Death. It is one of the few certainties in life. Death is the enemy we all have to face. Some face it with old age in a battle with sickness; people leave this earth quickly, and others die young. Even Jesus died when he was 33 years old.
On February 18th, 2019, Mr.Carlton Gill completed his life on earth at 78 years of age. Mr. Gill was the grandfather of 2017 Calvary graduate Tripp Longgrear and current Calvary senior Lance Longgrear. I attended the funeral to support them and their parents, Bo and Carlyn, who are both friends and supporters of Calvary. Bo is one of my mentors, and I have much respect for Carlyn. The service was well attended and wasn’t brief. I’ve never heard “Silent Night”sung at a funeral before, but at Mr. Gill’s request, it was sung by all in attendance. In total, four songs were sung, and the friends and family in attendance heard great sermons from Heather Gill and Cam Huxford.
Giving a eulogy is tough, even more so when your parent lays in the wooden casket a few feet in front of you. But Heather Gill spoke in a manner worthy of her father’s legacy. We heard the loving memories she shared with her father and family. She told stories that garnered some laughs and a few tears. But the point she wanted those listening to hear was that first and foremost, her father loved the Lord--that each decision her dad made was done prayerfully. The line that really stuck with me was, “My daddy live his life knowing that pleasing God was the most important thing.” When she said it, I glanced to my right at the pallbearers and noticed they all were nodding in approval. When I leave this earth, I pray I am remembered that way.
If you’ve never heard Cam Huxford, Senior Pastor at Compassion Christian Church in Savannah, preach, you are missing out. Pastor Cam and Mr. Gill were close. If my notes are accurate, he watched Carlton and Joy Gill walked into the church Cam pastored 21 years ago. And yes, I was taking notes at a funeral. It was that powerful.
Mr. Gill was a tall man. He played basketball for Georgia Teachers College aka Georgia Southern University and the University of Georgia. Cam stated the obvious, because of Mr. Gill’s large statue, he had authority. But Carlton never abused that authority because he was under the Almighty’s authority. To paraphrase Pastor Huxford, Carlton put His principle ahead of his preferences.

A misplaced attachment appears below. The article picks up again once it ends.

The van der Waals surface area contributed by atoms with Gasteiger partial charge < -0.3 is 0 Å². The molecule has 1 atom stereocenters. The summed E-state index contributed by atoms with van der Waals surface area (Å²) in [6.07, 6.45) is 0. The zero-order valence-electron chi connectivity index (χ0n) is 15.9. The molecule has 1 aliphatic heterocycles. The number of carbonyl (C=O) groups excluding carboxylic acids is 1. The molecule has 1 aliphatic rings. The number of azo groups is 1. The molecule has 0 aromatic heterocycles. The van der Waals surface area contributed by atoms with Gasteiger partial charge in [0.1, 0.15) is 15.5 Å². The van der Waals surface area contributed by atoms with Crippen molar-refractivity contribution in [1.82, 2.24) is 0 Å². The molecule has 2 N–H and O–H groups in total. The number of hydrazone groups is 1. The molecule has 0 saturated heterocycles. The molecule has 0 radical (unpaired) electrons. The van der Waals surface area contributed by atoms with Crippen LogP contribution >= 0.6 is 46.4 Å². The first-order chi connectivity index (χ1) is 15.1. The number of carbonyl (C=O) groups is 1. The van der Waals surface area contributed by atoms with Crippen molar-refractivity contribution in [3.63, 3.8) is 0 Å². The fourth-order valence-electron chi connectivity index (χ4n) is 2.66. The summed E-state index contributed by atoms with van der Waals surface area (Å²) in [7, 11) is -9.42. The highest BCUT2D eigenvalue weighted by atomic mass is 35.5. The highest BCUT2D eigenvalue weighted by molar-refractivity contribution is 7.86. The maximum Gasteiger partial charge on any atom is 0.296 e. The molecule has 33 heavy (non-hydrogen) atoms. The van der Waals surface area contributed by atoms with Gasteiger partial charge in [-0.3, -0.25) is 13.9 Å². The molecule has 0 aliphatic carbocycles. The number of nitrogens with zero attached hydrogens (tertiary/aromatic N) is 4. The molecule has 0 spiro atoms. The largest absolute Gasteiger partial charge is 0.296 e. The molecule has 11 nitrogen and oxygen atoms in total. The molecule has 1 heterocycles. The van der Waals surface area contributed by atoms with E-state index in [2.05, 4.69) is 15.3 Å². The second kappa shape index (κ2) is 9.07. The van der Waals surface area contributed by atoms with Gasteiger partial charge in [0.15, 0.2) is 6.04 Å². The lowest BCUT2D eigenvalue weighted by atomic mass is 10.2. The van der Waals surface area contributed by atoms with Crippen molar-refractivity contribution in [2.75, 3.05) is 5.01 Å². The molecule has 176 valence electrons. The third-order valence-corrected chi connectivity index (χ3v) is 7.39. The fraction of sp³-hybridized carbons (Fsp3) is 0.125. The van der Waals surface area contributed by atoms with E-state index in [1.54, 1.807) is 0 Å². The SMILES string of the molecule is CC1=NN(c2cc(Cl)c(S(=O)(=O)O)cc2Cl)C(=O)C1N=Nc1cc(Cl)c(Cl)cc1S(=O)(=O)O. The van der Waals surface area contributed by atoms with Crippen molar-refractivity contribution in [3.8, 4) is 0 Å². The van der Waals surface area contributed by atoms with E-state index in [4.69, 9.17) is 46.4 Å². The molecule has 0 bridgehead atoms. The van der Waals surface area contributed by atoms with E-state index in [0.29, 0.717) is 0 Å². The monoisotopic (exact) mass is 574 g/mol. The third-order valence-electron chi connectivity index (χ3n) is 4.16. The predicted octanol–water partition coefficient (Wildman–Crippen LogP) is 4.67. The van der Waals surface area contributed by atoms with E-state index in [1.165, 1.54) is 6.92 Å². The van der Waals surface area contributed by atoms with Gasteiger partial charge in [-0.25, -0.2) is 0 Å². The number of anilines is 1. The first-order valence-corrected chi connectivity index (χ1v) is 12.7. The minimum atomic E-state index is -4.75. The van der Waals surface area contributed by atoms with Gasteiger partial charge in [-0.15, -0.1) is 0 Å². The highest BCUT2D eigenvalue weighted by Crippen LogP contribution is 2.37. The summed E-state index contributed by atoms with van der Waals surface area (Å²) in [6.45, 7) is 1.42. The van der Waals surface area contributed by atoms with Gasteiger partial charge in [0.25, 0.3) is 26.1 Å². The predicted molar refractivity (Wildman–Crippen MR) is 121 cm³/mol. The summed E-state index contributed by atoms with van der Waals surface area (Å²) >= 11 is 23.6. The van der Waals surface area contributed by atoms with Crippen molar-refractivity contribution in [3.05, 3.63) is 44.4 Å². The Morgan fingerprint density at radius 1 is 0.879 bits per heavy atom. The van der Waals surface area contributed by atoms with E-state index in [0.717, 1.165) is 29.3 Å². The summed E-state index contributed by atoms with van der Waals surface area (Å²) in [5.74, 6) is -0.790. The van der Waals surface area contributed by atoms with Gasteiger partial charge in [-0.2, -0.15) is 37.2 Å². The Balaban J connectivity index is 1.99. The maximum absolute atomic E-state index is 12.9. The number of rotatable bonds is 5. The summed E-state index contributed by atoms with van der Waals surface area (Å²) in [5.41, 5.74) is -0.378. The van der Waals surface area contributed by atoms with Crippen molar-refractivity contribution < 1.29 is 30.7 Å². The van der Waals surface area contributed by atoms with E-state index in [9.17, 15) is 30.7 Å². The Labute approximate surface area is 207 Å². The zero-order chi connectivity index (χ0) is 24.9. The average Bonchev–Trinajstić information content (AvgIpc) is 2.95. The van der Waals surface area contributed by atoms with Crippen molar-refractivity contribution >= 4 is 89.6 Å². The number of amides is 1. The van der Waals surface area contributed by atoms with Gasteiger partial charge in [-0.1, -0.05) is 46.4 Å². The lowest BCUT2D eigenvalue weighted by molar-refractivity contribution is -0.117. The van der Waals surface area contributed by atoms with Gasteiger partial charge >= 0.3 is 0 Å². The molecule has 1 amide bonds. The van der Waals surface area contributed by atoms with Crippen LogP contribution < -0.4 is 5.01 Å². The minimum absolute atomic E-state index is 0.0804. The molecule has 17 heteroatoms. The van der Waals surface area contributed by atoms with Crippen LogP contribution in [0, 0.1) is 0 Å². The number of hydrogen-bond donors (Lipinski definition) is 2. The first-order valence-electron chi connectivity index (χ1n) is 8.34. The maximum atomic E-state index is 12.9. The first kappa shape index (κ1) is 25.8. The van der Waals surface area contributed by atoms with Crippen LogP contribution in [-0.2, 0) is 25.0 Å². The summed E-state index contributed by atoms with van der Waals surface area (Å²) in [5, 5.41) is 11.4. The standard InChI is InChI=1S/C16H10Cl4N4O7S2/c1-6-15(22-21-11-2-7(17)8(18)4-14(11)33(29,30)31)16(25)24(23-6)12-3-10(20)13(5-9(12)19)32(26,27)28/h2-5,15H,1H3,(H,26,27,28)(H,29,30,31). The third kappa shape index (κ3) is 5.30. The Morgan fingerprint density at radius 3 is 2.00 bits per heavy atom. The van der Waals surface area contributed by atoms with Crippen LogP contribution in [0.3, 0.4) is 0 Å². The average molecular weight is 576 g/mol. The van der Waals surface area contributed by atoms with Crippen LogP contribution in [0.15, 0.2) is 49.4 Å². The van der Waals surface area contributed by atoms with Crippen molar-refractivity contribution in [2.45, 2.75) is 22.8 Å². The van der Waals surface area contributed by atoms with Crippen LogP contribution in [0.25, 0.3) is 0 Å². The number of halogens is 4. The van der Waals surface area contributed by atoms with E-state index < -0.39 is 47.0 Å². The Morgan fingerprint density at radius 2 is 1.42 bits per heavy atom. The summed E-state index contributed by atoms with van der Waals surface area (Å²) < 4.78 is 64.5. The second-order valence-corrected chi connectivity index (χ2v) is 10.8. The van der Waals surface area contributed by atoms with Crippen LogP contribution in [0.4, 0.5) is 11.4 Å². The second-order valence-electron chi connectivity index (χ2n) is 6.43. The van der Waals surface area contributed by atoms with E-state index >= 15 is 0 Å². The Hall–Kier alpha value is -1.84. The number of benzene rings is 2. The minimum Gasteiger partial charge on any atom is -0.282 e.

Pastor Huxford asked the audience to turn to Luke 7:1-7. He read to help paint the picture of Jesus and the Centurion’s servant. From those seven verses, he gave the listeners five questions to help determine a “good man”:
How does he treat other people?
What do other people think of him?
What does he think about himself?
What does he think of Jesus?
What does Jesus think of him?
I felt convicted when answering those questions about myself. Do I treat those around me with the respect they deserve? The Centurion was highly valued by the Jews in Capernaum even though he occupied the region for the Roman Empire. This foreign soldier helped the people of a conquered nation build their synagogue.
Am I considered worthy like the Centurion? These Jewish leaders vouched for a commander of an opposing army. He was able to have authority over others while also loving them. Would a team we defeat in a competition speak highly of us after a win? To be honest, I can’t think of a time in my youth when I considered the feelings of my opponent after a victory.
Do I have the faith of this commander in the Roman army? The Centurion did not have a relationship with Jesus but knew of the power Christ possessed. I struggle turning things over to the Lord.
After the funeral, I felt that those who knew Mr. Gill knew confidently about how those questions would have been answered concerning his life. Tomorrow is not promised, and Carlton lived his life accordingly. My prayer is that I live my life prepared to meet Jesus as Mr. Carlton Gill did.